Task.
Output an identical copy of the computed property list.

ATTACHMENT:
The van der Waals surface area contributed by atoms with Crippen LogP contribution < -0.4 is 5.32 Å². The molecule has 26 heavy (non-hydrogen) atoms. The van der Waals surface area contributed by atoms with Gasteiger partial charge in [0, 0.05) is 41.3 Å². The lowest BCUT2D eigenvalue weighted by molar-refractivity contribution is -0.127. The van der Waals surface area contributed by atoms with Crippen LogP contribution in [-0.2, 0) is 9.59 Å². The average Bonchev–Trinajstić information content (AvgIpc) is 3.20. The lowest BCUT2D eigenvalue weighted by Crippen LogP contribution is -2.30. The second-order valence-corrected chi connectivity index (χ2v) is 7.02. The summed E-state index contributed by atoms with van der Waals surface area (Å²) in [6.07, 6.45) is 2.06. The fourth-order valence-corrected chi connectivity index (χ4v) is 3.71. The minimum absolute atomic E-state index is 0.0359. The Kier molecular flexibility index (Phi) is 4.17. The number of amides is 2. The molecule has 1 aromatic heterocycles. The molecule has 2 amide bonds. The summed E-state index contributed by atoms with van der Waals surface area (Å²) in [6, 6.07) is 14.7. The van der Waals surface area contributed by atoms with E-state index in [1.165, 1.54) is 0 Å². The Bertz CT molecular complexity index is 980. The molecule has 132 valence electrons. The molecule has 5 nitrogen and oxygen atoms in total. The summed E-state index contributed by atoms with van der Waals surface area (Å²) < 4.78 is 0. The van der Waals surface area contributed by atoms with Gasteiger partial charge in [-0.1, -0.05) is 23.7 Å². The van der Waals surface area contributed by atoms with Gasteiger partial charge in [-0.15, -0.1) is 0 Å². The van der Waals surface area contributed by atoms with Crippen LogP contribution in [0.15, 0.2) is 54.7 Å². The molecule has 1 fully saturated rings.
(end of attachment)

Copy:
The van der Waals surface area contributed by atoms with Crippen LogP contribution < -0.4 is 5.32 Å². The molecule has 26 heavy (non-hydrogen) atoms. The van der Waals surface area contributed by atoms with Gasteiger partial charge in [0, 0.05) is 41.3 Å². The lowest BCUT2D eigenvalue weighted by molar-refractivity contribution is -0.127. The van der Waals surface area contributed by atoms with Crippen LogP contribution in [-0.2, 0) is 9.59 Å². The average Bonchev–Trinajstić information content (AvgIpc) is 3.20. The lowest BCUT2D eigenvalue weighted by Crippen LogP contribution is -2.30. The second-order valence-corrected chi connectivity index (χ2v) is 7.02. The summed E-state index contributed by atoms with van der Waals surface area (Å²) in [6.07, 6.45) is 2.06. The fourth-order valence-corrected chi connectivity index (χ4v) is 3.71. The minimum absolute atomic E-state index is 0.0359. The Kier molecular flexibility index (Phi) is 4.17. The number of amides is 2. The molecule has 1 aromatic heterocycles. The molecule has 2 amide bonds. The summed E-state index contributed by atoms with van der Waals surface area (Å²) in [6, 6.07) is 14.7. The van der Waals surface area contributed by atoms with E-state index in [1.165, 1.54) is 0 Å². The Bertz CT molecular complexity index is 980. The molecule has 132 valence electrons. The molecule has 5 nitrogen and oxygen atoms in total. The summed E-state index contributed by atoms with van der Waals surface area (Å²) < 4.78 is 0. The van der Waals surface area contributed by atoms with Gasteiger partial charge in [-0.1, -0.05) is 23.7 Å². The van der Waals surface area contributed by atoms with Gasteiger partial charge in [-0.15, -0.1) is 0 Å². The van der Waals surface area contributed by atoms with Crippen LogP contribution in [0.15, 0.2) is 54.7 Å². The molecule has 1 fully saturated rings.